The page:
3 Also available in the peer-reviewed, grant-supported articles published in the research journals that make their way into databases like Medline is crap. We have all read stories about scientific misconduct.

IMHO, sloppy research is a much bigger problem than falsified data. In research faculty positions and as an independent contractor, I have helped conduct numerous federally funded longitudinal medical research projects (AIDs, Alzheimer's, drug prevention and addiction, fibromyalgia, herpes, you name it). In the course of so doing, I have had the pleasure of working with many competent, brilliant, researchers, from whom I have learned much:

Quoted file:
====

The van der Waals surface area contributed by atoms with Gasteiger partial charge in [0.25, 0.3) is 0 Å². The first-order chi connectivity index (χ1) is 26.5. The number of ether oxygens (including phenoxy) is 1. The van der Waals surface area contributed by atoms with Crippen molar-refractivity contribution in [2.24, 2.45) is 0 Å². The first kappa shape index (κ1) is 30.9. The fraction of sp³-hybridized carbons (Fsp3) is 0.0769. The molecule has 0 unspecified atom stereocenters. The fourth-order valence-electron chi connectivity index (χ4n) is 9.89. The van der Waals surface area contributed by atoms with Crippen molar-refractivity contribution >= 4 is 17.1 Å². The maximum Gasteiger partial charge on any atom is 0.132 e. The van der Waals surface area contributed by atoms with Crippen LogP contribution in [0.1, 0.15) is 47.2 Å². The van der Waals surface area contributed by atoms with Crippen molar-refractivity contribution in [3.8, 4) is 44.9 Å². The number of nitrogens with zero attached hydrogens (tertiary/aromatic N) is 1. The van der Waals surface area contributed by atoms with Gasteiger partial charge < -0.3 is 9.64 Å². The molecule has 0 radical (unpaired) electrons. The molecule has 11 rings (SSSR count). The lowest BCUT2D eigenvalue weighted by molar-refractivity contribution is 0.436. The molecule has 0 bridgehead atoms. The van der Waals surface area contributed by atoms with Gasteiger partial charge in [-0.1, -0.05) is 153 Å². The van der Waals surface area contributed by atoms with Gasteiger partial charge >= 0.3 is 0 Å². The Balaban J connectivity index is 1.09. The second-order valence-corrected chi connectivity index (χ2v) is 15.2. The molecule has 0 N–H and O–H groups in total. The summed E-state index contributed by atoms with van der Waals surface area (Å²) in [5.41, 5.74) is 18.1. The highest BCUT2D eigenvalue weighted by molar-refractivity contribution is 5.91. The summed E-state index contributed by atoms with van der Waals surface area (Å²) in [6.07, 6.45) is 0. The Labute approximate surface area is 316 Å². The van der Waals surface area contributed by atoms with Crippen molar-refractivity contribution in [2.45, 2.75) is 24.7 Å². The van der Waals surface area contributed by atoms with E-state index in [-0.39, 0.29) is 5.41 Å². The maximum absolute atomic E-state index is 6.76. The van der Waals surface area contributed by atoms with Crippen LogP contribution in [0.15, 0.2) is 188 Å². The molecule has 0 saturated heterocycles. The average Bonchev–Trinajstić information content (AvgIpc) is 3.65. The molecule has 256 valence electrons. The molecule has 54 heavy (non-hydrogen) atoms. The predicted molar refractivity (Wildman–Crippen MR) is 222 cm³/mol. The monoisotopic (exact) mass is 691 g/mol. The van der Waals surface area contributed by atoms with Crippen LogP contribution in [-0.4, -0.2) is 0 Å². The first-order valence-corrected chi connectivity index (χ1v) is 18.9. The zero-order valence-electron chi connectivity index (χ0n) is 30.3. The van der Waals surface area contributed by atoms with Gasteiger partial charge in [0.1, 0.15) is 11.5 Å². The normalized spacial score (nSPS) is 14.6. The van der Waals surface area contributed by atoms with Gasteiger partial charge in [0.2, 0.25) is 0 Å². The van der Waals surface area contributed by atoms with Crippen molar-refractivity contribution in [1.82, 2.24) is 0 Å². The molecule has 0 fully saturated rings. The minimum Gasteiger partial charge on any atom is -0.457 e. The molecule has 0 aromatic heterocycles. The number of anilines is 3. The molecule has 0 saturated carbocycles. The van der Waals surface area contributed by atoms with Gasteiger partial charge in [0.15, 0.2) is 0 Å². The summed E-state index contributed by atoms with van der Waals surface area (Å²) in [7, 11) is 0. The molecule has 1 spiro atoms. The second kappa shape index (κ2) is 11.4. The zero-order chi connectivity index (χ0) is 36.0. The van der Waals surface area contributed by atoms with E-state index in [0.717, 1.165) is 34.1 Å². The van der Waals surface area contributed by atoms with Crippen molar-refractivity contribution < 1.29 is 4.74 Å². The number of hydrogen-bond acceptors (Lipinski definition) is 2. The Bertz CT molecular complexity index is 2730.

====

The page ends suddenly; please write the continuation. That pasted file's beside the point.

I have though also had the misfortune to work with many incompetent ones. I've encountered longitudinal studies where researchers changed their scales without updating their scoring protocols and others where particular variables were changed, without anyone recording when. And I have corresponded with colleagues whose articles were rejected because of journal editors being pressured by others, e.g., the pharmaceutical industry. And then there are the studies where the data are fine but the statistical analysis is toast. Take the book The Bell Curve as a prominent example. Published in 1994 and widely panned by the scientific community, it remains influential in U.S. public attitudes and policy decisions (National Public Radio, Talk of the Nation, 21 Jan 99). In their first analysis, the authors wanted to predict poverty status--either above or below an official level--from a model consisting of 3 variables, which they called "age," "socioeconomic status," and "IQ" (in their book, they included printouts from their statistical analyses, which looked spiffy, all those numbers and all). They didn't notice that their model predicted none of the cases living below the poverty level correctly.